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Mt. Hebron is a classic suburban high school. In a well-to-do but certainly not “rich” area of the country, Howard County, Mt. Hebron is generally viewed as a high school which caters to families with the means to send their children to private schools yet for whatever reason enjoy the stability and community of a local public high school.
Mt. Hebron students, put simply, aren’t cultured. Most have lived relatively stable and nice upbringings but have never experienced different cultures or beliefs. This occurs for many reasons. One, parents of Hebron students generally aren’t from elite backgrounds. They followed the rules of the game to moderate success and are complacent with their lifestyles. Most never travel abroad or for that matter travel anywhere outside of the Eastern beaches.
Two, Hebron students expect success yet do not understand what it means to be successful outside of the “Hebron paradigm.” For example, most Hebron student accept doing ok in school (aka getting good grades in honors courses), which leads them to state colleges. Henceforth, they expect that they will live the lives of their parents and friends in Ellicott City. While holy untrue for most part, this myopic view isn’t there fault; it has been ingrained in them throughout childhood in Howard County.
Many Hebron students, as in almost all public high schools, don’t reach any level of academic success and end up in community colleges. These students tend to hang around the Hebron scene for years, partying nights away, going to school part-time, and working at dead-end jobs on the side. Unfortunately, the realities of life usually hit them soon enough; a fifteen dollar per hour job isn’t going to buy you the average $300,000 rancher in Ellicott City. They realize that they wasted their opportunity at Hebron to be successful.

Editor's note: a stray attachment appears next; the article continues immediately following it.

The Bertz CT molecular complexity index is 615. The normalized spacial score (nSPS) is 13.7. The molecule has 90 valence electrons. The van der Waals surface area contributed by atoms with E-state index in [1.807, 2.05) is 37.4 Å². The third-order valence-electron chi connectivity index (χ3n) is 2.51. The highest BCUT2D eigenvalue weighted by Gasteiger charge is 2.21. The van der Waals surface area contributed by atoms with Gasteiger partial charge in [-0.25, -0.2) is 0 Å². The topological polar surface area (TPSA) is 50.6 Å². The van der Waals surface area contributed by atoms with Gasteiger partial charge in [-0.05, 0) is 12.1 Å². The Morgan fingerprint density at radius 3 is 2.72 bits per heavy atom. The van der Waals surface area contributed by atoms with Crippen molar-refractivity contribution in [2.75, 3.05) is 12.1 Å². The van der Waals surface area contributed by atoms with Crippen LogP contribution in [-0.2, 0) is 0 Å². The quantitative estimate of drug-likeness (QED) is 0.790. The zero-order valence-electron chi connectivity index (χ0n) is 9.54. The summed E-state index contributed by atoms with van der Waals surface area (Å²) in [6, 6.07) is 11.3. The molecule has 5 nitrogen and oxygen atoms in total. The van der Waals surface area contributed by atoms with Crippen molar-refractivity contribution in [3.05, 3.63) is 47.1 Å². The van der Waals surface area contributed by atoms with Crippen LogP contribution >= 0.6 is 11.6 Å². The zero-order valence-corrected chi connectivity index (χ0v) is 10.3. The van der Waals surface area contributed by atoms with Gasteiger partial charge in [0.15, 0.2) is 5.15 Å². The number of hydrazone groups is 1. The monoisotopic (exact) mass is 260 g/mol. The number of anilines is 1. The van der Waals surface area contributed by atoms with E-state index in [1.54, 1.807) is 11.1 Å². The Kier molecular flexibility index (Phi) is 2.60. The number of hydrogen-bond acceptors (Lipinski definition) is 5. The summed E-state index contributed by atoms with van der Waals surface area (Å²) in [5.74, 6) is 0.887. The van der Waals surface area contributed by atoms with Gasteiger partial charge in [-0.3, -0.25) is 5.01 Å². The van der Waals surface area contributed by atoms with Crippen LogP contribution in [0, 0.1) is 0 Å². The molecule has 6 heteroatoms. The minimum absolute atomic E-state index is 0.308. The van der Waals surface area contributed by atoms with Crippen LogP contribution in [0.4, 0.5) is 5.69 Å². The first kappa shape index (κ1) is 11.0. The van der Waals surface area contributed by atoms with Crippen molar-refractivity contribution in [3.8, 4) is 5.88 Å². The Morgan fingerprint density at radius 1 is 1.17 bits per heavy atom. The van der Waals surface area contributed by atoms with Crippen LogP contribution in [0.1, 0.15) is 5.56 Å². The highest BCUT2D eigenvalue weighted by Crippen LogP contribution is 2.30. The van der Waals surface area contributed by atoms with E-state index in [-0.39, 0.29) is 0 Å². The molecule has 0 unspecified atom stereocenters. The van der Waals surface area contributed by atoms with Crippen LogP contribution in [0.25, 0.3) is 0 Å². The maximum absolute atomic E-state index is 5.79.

Three, Hebron students don’t understand real privilege. Most Hebron students believe that everyone is the same, which is a great utopian way of viewing the world. The commonly held view is that everyone that goes to Hebron has a car, has two parents, and will be ok in life. While it was nice to think from that perspective during high school, the reality of class and difference hits quickly after Hebron. Since nearly everyone at Hebron has a decent floor of family income, class realities are blurred. Only if one goes to an elite college and sees what it means to be from money and understand the power and prestige that comes from it will a Hebron student understand the fallacy of their beliefs about Hebron, the complacency with which they lived there high school years, and the absurdity that all students will end up ok just because they lived in Howard County and went to Hebron.
While Hebron was a great place to attend high school, it isn’t the utopia that many believe it is. And finally, to the first observer, who talked about how “cool” the lacrosse team is, I have one point. Very few Hebron lacrosse players, especially on the men’s team (which isn’t all that good to be honest), will become elite actors in America, not to mention on a world level. They have neither intellectual acumen nor the social skills (cultural capital) to interact with important actors in the elite world.
If someone would like to respond to any of my points, I would be happy to engage them.

Additionally- my views are of the Hebron from which I graduated.

MTH Dude: I went to Mount Hebron, Towson, and am now pounding beers on my friend's parent's deck.
MTH Dude 2: Your story is the same as the rest of our friends. Now shotgun that shit.
by Telling it Like It Is EC-Style February 23, 2009
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